Mowing lawns might not be their end-goal, but for the students at Lawn Academy, it’s what is giving them a jump start into their futures.
Founded by Eric Miller, Lawn Academy aims to provide Detroit’s youth with purposeful work and a strong connection to the community, all while providing a free service to the community’s elderly, disabled and veterans.
“It lets us provide an avenue for youth to gain self-reliance and positively contribute to their communities,” Miller says.
A safe bet.
He moved to the Detroit area at the height of the city’s bankruptcy and saw countless homes and neighborhoods being left behind. Even after being relocated for his job eight times prior to his move to Detroit, Miller realized one thing never changed.
“No matter where you go, the urban landscape looks about the same. A lot of youth just need direction, so no matter where you go, it's the same story,” he says. “I was kind of pressed about 10 years ago to do something that would give back to the community. I thought to myself, ‘what did I do when I was younger?’ I mowed lawns.”
So, 10 years ago on the corner of 7 Mile Road and Evergreen, Lawn Academy started with three mowers, Miller, his son and a volunteer. Now, the program has seen well over 200 students pass through.
Miller works with an age group (students ages 11-14) that often gets taken advantage of in the city. The children and teens are easy targets for criminals and gangs. “In Detroit, the youth are not hurting, they’re dying,” he says.
Working in the neighborhoods drew attention to Miller and his small team. Soon enough, neighborhood kids would join Miller. Parents would send their children down the street to help out, and word of Miller’s efforts spread from there. Once more neighborhood kids started helping out, Miller realized he could do more for them. Several years ago, he decided to offer a stipend to the students for spending their summer days working on the lawns alongside him.
“I want them to understand the relationship between doing something that's good for someone else and receiving a positive reward,” he says. “I wanted them to know how the exchange happens and that it doesn't come by robbing people and things like that. You go out there, you work hard, you do something good for someone else and you're going to get taken care of in some way.”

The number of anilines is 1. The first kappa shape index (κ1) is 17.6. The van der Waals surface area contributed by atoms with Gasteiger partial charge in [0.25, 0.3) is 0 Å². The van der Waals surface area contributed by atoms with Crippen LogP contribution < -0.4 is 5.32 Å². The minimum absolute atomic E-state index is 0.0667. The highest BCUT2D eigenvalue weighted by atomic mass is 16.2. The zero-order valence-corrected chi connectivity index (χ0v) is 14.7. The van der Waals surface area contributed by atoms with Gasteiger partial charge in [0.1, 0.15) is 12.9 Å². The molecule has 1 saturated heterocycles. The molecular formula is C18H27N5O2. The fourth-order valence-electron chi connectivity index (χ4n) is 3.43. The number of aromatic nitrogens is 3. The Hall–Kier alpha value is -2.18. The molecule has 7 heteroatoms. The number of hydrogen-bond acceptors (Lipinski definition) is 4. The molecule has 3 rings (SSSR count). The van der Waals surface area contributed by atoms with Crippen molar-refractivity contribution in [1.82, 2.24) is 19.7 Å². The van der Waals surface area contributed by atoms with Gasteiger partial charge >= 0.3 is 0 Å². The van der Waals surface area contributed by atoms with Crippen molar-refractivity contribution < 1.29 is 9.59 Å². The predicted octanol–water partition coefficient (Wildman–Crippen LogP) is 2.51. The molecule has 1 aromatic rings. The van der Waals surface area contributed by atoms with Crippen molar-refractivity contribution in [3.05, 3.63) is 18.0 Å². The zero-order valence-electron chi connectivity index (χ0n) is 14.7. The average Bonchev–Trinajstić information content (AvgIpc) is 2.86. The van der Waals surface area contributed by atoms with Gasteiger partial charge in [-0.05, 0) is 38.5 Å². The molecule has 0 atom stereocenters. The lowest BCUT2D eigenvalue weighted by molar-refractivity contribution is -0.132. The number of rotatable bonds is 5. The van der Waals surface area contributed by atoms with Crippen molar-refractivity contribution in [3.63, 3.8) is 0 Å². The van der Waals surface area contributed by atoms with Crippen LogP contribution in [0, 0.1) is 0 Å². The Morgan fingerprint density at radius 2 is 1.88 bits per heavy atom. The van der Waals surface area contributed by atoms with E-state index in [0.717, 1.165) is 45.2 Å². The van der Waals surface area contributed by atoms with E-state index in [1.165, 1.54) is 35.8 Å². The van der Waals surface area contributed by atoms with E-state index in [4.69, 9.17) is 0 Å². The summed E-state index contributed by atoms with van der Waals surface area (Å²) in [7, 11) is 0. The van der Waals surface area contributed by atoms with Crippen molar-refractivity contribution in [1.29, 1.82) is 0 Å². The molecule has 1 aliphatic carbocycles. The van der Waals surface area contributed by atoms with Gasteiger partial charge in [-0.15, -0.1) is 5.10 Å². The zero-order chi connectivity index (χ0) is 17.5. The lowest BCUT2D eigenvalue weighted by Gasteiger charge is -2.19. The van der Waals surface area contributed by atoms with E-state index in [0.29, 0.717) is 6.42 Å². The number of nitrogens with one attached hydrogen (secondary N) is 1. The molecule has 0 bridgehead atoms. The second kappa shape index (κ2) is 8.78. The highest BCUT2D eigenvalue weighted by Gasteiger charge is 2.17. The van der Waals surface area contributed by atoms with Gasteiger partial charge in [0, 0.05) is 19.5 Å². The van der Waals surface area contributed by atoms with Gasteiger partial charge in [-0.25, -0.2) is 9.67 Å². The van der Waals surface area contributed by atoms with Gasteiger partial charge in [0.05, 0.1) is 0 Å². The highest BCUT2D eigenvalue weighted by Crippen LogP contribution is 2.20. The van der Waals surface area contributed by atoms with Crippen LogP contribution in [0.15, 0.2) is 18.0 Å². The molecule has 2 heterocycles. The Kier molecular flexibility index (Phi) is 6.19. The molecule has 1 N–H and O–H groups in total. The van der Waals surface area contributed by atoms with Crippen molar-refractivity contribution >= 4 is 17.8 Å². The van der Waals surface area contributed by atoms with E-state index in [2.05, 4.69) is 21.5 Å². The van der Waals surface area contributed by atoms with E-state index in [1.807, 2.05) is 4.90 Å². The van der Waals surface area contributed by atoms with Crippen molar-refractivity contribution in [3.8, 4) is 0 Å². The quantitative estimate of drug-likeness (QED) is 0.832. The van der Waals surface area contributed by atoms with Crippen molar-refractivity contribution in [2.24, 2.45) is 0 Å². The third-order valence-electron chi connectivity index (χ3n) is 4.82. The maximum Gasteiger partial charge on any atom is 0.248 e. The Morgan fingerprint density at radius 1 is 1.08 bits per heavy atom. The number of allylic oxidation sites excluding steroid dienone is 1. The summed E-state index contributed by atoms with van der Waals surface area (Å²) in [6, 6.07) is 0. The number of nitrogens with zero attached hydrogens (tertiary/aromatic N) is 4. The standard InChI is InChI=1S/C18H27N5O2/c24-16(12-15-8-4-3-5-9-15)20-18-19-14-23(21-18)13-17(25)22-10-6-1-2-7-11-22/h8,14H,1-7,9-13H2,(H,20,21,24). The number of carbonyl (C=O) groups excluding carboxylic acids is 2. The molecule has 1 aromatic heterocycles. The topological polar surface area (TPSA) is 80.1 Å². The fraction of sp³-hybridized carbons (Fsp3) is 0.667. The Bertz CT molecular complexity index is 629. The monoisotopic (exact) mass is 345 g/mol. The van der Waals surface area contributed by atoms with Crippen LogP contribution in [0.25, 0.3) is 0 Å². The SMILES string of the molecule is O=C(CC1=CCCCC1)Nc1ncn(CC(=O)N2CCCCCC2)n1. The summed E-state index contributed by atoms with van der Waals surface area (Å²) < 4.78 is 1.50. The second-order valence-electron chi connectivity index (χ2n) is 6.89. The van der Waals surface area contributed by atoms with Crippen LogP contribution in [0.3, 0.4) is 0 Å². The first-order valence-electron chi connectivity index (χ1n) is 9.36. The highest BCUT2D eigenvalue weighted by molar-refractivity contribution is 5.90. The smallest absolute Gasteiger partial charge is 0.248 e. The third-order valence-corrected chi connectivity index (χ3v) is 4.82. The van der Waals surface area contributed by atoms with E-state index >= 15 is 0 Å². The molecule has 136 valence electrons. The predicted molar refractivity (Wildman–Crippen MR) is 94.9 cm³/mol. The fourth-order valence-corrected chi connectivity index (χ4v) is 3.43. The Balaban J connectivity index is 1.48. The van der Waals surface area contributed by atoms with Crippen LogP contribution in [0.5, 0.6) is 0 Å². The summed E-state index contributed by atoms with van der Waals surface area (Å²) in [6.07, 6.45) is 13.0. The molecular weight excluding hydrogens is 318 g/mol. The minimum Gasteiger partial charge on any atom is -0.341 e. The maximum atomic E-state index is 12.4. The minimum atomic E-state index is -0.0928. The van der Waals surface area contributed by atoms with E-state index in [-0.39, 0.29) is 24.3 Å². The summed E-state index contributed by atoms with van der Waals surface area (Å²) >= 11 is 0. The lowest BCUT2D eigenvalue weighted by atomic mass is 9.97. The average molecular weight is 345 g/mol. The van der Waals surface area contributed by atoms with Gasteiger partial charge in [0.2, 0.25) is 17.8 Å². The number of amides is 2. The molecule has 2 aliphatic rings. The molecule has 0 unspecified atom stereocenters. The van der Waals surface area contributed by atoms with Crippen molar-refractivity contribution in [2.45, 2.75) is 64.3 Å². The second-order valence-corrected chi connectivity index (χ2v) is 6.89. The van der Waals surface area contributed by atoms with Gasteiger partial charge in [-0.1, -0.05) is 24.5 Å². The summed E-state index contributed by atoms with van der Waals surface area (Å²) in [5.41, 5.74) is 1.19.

Making it official.
Three years ago, Miller once again felt he could be doing more. And, frankly, with all the funds for equipment and stipends coming out of the pockets of him and his wife, he was maxed out. At a town hall meeting with the mayor of Detroit, Miller shared what he had been doing for the community. The mayor was impressed with the service and added Lawn Academy to Detroit’s summer jobs initiative which pays children who work during the summer.
As Miller got to know the students working through Lawn Academy, he heard a statistic that stopped him in his tracks.
“In Detroit, 36% of African American male’s graduate…(that’s saying) one out of every three have even graduated from high school,” he says. “So that conversation of college probably isn’t even happening.”
He focused the Lawn Academy around the 6 C’s of child development after he realized those were the areas that the Detroit youth was really lacking: Competency, confidence, connection, character, compassion and contribution.
“I look at it as not being just a lawn that you look at, I look at it as a canvas to teach a lesson. When I look at that lawn, it's an opportunity for us to increase their character or develop their character,” Miller says. “To say, you know what, the person that I'm taking care of does not have the capacity to even come out to do anything to this lawn…they are 100% dependent upon me to do this.”
Miller teaches the Lawn Academy students that even though these homeowners might not even be able to come outside to check on their work, it’s imperative they complete everything need to do.
“It’s not about how the yard looks from the street, it’s about how the yard looks behind the bushes,” he says.
The students also offer snow services, which Miller says they really enjoy doing. The group recently ‘adopted’ a senior citizen home called Friendship Meadows. The students, their families, and 18 master gardeners teamed up to plant 203 rose bushes – one for every citizen at the home – along with gardens for other plants and vegetables.
Interest in the program is growing, Miller says. And, he anticipates about 140 students coming through the program just this summer which will help keep up with the demand for work. “There’s more and more people calling me that are 80 years or older,” he says. “So we need about four more mobile units to get more teams in action to keep up.”
Beyond the lawn.
Lawn Academy also partners with Wayne County Community College to get students into a college setting as early as 11 years old. “It gives a positive experience being on a college campus, taking the class so that they can say ‘you know what? I can do this.’ Then it encourages a conversation at home,” Miller says.
At WCCC, Lawn Academy students sit through courses designed to prepare them as professionals rather than catering to particular career field.
Two new computer labs were opened and designed by students at the Lawn Academy headquarters as well.
Miller also helped initiate an after-school program partnering with AmeriCorps for tutoring and homework help. Lawn Academy students have also joined with the University of Iowa for a mentorship program. The students read the same books throughout the year and will meet for the first time this month for a museum field trip.
Miller says a quote from his mother inscribed on the walls of the computer lab perfectly sums up Lawn Academy’s mission: “Every youth has the capacity to learn. We all learn via different methods.”